Riel House hosts historic Métis garden
BY KELSEY JAMES
The Manitoba Métis Federation, Parks Canada and Riel House National Historic Site joined forces this summer to host a student-driven historic garden filled with produce from the late 19th century.
This year, six Métis youth from local high schools in the Winnipeg area planted more than 40 varieties of historically significant heritage vegetables, fruits and herbs, including atomic red carrot, Pontiac potatoes, deep cylinder beet, Danvers carrot, Noche zucchini, trinity sweet corn, and more.
While some of the students already had a background in agriculture, others were simply interested in learning more about their Métis traditions and culture, said David Beaudin, minister of agriculture for the Manitoba Métis Federation.
“Our plan was to grow these heirloom varieties because it would be similar to what was there many years ago, in the mid-1880s,” Beaudin added. “The Métis are trying to preserve and expand upon the traditional way of growing. It’s important for our students and youth to understand those traditions, and the traditional foods we ate is a big part of who we are.”
The project also focused on the importance of Three Sisters Planting, commonly known as companion planting or interplanting, which is the historical Indigenous agricultural practice of growing corn, beans and squash in harmony. Countless generations of Red River Métis and other Indigenous peoples used the growing technique.
With this method, the corn supports the beans to climb up the cornstalk while the squash leaves provide shade for the soil to help control weeds and maintain moisture. Instead of single rows of a vegetable, also known as monoculture, the Three Sisters method of interplanting promotes biodiversity, encourages pollinators and beneficial insects, sustainable soil fertility and a healthy diet.
“It also allows us as a Métis nation to get back to our roots and back to our traditions,” Beaudin said. “These aren’t your grocery store variety vegetables; even though they’re both called a beet, they have their own unique taste. When you make your soups and stews, you get these tastes that are traditional to the Métis.”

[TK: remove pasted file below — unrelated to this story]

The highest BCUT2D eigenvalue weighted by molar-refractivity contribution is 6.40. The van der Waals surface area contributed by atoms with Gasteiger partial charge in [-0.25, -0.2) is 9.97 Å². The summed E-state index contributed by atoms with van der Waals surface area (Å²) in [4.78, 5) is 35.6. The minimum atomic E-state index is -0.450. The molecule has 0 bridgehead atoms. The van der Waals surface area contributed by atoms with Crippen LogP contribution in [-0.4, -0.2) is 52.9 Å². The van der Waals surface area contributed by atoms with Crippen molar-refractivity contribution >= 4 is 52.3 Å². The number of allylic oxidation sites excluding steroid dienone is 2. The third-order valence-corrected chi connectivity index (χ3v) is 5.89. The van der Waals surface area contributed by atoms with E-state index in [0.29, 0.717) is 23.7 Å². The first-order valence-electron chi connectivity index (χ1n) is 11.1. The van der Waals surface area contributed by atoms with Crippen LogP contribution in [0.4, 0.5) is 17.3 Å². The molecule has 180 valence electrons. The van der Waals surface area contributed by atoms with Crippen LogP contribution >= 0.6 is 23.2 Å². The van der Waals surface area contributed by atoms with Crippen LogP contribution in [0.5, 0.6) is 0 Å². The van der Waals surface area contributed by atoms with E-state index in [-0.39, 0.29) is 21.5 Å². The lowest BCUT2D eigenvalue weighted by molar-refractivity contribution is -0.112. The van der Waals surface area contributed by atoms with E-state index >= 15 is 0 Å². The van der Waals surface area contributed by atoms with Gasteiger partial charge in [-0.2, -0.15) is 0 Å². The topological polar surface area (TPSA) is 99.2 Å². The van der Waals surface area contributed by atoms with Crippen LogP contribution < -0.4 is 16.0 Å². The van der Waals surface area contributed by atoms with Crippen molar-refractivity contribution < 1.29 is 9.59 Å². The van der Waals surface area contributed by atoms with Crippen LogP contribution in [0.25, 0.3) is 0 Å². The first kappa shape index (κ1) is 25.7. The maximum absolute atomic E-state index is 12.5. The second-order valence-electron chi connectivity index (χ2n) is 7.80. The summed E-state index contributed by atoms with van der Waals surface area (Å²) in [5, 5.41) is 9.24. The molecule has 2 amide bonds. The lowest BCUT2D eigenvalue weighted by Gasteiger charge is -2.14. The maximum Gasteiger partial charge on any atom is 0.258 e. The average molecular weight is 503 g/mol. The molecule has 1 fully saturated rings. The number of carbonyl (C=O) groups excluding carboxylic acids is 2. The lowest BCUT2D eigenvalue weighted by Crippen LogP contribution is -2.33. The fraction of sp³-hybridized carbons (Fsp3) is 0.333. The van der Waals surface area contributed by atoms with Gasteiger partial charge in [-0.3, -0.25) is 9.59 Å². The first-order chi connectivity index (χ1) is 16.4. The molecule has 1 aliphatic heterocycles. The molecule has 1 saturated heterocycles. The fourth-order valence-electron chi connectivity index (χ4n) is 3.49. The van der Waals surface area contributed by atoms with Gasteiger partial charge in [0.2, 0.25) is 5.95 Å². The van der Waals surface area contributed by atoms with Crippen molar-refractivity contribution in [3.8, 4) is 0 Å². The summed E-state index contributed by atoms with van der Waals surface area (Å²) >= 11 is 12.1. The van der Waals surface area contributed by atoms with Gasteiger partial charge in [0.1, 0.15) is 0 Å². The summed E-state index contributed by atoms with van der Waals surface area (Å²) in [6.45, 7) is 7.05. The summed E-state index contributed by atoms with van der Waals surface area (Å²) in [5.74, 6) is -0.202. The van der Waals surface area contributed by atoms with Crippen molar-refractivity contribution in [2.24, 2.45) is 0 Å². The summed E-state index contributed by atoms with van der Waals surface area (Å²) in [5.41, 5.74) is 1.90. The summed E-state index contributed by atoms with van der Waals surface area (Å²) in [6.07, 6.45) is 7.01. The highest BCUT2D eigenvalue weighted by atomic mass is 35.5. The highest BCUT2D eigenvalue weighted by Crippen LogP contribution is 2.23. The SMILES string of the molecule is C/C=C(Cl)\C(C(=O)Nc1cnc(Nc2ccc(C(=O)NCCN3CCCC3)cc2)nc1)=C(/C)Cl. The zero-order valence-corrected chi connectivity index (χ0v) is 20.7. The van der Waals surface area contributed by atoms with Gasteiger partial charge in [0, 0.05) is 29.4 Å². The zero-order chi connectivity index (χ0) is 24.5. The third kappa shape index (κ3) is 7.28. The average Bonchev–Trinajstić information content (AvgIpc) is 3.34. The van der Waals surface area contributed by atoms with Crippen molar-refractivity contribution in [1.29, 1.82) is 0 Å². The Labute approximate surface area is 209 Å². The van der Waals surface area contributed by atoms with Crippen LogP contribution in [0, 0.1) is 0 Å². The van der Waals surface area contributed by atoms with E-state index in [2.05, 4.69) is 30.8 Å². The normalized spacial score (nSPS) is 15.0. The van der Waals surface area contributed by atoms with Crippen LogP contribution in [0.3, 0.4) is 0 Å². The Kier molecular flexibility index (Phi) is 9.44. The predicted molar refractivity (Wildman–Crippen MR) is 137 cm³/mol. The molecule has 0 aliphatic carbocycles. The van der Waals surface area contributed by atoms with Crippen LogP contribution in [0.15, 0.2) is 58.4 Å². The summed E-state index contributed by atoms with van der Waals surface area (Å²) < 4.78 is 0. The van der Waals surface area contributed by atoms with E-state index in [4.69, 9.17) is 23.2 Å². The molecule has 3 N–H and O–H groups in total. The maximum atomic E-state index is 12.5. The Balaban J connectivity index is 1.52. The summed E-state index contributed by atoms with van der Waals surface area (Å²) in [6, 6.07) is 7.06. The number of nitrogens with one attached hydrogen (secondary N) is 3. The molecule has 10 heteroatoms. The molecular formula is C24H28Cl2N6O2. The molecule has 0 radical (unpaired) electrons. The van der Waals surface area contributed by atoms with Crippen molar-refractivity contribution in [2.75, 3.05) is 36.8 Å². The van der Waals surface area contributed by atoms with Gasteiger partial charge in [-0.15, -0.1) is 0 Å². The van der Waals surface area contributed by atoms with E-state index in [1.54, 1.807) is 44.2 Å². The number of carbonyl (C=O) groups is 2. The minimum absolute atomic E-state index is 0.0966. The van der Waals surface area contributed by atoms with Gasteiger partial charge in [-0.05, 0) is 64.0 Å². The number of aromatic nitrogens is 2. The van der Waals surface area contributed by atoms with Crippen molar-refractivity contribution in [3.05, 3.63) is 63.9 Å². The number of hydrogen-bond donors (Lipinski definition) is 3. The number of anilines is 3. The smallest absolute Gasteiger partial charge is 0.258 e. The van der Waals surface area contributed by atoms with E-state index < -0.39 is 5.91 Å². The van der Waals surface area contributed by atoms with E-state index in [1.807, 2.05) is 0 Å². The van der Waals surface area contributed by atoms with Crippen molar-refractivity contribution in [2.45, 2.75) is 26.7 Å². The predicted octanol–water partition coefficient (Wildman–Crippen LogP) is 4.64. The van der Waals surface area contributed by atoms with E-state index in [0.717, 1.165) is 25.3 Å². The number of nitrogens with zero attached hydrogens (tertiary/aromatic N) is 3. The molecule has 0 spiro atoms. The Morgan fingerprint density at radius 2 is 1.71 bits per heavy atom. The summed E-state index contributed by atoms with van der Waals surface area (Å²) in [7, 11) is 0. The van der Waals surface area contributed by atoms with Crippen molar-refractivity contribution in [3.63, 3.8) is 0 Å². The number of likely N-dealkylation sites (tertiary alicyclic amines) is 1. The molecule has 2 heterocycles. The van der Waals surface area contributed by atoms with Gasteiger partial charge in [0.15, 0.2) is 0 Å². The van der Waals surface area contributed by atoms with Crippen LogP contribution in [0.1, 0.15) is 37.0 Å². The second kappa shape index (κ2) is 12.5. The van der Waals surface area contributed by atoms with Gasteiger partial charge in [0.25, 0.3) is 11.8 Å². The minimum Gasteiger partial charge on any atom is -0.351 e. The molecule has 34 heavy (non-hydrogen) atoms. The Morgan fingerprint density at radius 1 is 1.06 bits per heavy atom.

An ongoing partnership with Parks Canada, what gets harvested from the Riel House gardens is distributed to Elders, community members in need and food banks (each year, the Manitoba Métis Federation distributes up to 500 pounds of food from over the 40 heirloom varieties).
“Parks Canada is honoured to support this historic garden project in collaboration with the Manitoba Métis Federation,” said Terrie Dionne, superintendent of Parks Canada’s Manitoba field unit. “Thanks to the hard work of Manitoba Métis Federation staff and Métis youth, visitors can learn about historic gardening practices on a traditional river lot farm. It has been an immense pleasure to watch the garden grow and take on a life of its own these past few months, and we look forward to celebrating the harvest at this year’s annual corn roast.”
Next year, the Manitoba Métis Federation is hoping to expand so all seven of its regions can host community garden programs, Beaudin said.
To learn more, visit the Riel House National Historic Site at 330 River Rd. or go to the Manitoba Métis Federation’s Facebook page at www.facebook.com/ManitobaMetisFederationOfficial
Kelsey James is a reporter/photographer for the Free Press Community Review. She graduated from Red River College’s creative communications program in 2018 as a journalism major and holds a bachelor’s degree in rhetoric, writing and communications from the University of Winnipeg. A lifelong Winnipegger who grew up in southwest Winnipeg, Kelsey is thrilled to be covering the neighbourhoods she still calls “home.”